Much has been made of the made of Chancellor George Osborne’s success with austerity and the UK’s eruption back into growth, confounding his critics. However, ‘austerity’ has been more of a publicity exercise. Government spending as percentage of GDP has fallen only slightly, but is still higher than it ever was before the financial crisis.
One of the points we have been emphasizing to clients in recent months is that US small caps are looking increasingly less attractive compared to large caps. Small caps have benefited from excess liquidity and a belief that as the US economy recovers, smaller companies, with their greater domestic focus, are the place to be. Yet price and valuations are making it more and more difficult to justify the trade.
One of the themes we have been tracking in the past 6 months is the slowdown in global money growth and excess liquidity. The focus on the second derivative is important here. The level of growth in liquidity and money growth indicators is decent but the annual growth rate is rolling over.
One of the equity themes we have been highlighting in the recent month is ongoing mismatch between high expectations in Europe relative to lacklustre growth in profitability and growth. European equities are overvalued based on what our models are telling us about earnings and revenue growth this year.
About a month ago, we flagged a buy signal on spot corn for clients. Corn has rallied about 10% since then and more upside is ahead. Corn prices have been a strong downtrend since mid-2012 declining to the same levels seen in 2009-2010 before the rally in 2011. Looking at the technical picture this may now be about to change.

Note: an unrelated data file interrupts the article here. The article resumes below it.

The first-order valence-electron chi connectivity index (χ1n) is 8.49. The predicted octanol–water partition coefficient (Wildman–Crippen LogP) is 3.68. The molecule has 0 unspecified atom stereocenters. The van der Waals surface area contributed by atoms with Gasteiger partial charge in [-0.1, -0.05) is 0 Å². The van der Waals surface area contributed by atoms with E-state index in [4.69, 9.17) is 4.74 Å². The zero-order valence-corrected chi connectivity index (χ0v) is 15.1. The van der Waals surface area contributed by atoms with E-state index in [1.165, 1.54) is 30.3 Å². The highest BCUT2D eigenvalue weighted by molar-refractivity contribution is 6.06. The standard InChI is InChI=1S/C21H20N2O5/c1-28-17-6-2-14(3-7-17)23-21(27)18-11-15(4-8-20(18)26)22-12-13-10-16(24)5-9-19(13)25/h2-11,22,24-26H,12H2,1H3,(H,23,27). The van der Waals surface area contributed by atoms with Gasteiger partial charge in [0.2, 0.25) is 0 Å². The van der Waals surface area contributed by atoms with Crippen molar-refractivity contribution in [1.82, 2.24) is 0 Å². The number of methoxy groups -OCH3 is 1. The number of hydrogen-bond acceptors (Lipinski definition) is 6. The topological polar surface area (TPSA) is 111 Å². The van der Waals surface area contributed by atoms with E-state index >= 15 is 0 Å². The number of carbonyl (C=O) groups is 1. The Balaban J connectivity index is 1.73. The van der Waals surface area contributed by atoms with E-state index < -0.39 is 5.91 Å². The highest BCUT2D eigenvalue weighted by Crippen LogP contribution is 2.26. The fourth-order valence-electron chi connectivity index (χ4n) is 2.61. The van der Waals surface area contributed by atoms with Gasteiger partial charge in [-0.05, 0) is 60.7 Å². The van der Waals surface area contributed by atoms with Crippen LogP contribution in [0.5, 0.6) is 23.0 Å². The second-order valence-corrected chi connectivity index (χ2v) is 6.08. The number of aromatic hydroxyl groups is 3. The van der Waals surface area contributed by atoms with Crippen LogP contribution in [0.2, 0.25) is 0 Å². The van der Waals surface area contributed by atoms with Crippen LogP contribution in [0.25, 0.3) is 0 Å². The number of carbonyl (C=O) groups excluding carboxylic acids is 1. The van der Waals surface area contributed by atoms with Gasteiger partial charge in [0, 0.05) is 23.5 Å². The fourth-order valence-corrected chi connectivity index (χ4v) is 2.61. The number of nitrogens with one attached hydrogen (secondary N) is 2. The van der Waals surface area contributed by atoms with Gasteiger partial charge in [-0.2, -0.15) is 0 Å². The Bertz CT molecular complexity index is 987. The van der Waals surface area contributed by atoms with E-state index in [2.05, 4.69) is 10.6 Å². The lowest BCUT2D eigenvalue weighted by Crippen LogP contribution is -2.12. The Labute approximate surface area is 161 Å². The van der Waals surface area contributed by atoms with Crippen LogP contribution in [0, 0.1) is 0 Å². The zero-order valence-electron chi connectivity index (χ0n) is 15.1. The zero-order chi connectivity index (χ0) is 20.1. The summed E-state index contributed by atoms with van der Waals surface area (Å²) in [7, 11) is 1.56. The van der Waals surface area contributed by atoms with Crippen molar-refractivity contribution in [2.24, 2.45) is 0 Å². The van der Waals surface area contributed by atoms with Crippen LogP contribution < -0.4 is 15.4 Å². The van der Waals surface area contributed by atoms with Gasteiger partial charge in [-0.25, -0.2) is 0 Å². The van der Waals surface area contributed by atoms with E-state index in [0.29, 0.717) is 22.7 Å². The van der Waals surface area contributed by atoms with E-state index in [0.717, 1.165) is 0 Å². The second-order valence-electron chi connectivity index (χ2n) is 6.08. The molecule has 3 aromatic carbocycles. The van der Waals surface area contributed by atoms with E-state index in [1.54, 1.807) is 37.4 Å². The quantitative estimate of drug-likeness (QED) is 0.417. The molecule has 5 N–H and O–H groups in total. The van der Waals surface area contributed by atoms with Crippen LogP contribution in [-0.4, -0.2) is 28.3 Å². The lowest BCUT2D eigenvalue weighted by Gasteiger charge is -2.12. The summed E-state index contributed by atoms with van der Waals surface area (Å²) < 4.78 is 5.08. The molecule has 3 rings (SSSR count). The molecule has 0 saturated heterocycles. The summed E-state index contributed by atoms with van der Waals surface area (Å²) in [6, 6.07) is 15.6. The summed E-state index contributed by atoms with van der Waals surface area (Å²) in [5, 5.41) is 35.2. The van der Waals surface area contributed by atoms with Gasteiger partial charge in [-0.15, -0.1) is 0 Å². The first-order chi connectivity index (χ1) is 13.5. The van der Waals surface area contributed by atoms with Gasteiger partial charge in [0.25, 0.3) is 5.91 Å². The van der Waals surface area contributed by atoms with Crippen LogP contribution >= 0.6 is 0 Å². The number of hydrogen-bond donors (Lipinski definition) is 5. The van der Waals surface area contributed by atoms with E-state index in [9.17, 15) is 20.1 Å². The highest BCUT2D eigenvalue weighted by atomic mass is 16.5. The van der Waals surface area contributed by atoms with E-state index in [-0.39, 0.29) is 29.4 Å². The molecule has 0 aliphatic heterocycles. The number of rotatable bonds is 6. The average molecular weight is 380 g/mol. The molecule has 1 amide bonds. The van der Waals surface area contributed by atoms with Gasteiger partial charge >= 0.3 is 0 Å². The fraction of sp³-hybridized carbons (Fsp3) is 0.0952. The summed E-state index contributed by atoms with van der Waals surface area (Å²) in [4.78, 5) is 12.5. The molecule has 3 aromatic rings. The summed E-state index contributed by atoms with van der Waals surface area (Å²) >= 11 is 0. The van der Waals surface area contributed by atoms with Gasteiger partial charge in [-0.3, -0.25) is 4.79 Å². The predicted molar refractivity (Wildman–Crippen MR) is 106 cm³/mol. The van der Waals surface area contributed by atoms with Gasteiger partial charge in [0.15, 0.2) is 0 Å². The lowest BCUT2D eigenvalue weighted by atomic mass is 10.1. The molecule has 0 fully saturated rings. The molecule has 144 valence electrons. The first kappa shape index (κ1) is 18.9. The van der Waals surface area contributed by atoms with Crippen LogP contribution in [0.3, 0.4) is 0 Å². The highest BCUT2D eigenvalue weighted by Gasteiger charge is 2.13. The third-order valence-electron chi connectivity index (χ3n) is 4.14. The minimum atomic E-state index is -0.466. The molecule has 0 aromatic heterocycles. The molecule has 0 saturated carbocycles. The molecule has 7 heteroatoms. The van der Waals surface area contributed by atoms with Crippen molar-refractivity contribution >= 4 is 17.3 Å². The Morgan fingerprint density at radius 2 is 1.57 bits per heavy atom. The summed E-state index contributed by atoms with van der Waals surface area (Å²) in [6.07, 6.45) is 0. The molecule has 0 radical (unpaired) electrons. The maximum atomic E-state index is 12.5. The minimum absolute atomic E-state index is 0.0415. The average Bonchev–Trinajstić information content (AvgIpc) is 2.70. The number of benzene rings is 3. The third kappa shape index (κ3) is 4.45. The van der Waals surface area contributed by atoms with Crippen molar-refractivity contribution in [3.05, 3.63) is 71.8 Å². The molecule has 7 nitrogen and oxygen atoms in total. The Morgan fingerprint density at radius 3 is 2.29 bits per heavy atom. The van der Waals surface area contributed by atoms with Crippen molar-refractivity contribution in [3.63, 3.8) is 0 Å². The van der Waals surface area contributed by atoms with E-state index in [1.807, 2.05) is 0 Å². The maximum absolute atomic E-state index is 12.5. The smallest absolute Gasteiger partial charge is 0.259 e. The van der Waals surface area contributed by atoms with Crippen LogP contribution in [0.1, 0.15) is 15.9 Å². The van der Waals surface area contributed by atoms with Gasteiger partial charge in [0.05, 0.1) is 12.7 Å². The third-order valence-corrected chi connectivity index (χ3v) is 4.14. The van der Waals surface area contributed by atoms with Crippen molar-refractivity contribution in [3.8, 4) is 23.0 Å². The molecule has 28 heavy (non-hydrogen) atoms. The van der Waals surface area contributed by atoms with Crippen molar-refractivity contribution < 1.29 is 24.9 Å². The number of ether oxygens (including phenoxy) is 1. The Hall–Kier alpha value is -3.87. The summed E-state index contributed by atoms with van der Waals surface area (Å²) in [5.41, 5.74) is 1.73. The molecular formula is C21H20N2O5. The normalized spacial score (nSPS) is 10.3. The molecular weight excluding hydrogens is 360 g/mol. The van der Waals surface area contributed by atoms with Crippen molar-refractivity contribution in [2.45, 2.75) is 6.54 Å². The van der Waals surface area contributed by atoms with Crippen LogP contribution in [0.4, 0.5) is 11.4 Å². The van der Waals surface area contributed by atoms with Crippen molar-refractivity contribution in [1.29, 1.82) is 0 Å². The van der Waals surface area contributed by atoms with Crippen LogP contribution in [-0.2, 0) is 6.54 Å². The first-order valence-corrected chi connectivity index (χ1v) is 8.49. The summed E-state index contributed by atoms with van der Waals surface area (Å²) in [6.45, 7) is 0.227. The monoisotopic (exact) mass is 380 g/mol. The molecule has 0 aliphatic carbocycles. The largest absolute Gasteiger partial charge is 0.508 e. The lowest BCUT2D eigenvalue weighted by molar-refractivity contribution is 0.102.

We have seen strong coincident activity in the UK in recent months, helped in part by a government-engineered boost to the housing market, which has lifted consumer spirits and caused retail sales to surge. Our leading indicator anticipated this upturn in the economy, and it continues to see no blots on the horizon (ie over the next 6 to 9 months), although this month it has leveled off slightly rather than continuing to climb.
Small business confidence in the US has improved from the depth of the crisis in 2008/09, but has moved sideways in the past 12 months. A return of confidence to pre-crisis levels has been identified by many as one of the key missing components of the recovery to date. We are getting closer, but it seems that investors need to wait a bit longer.
Many emerging markets were in recession last year and are only slowly emerging. Tight financial conditions and flat to inverted yield curves will make the recovery slow and fraught with risks. Global growth will be lower as a result.
The composite eurozone January flash PMI showed accelerating expansion led by Germany, but the PMI readings are still only showing moderate growth, considerably below the momentum achieved, for example, in the 2009/2010 green-shoots revival. What growth we do see will be low in comparison with earlier times and if real money growth continues to lose momentum, we might even see renewed weakness.
The debate on EM economies (and equities) is heating up. Initially this week, we had the financial world equivalent of the pillory with the widely reported closing of a high profile US hedge fund’s EM fund due to heavy losses in 2013. Solemn nodding followed by EM naysayers suggesting that this is truly a sign of the death-knell of EM as an asset class. The stakes are being raised elsewhere too with the media pitting seasoned investment professionals on both sides of the fence in recent weeks.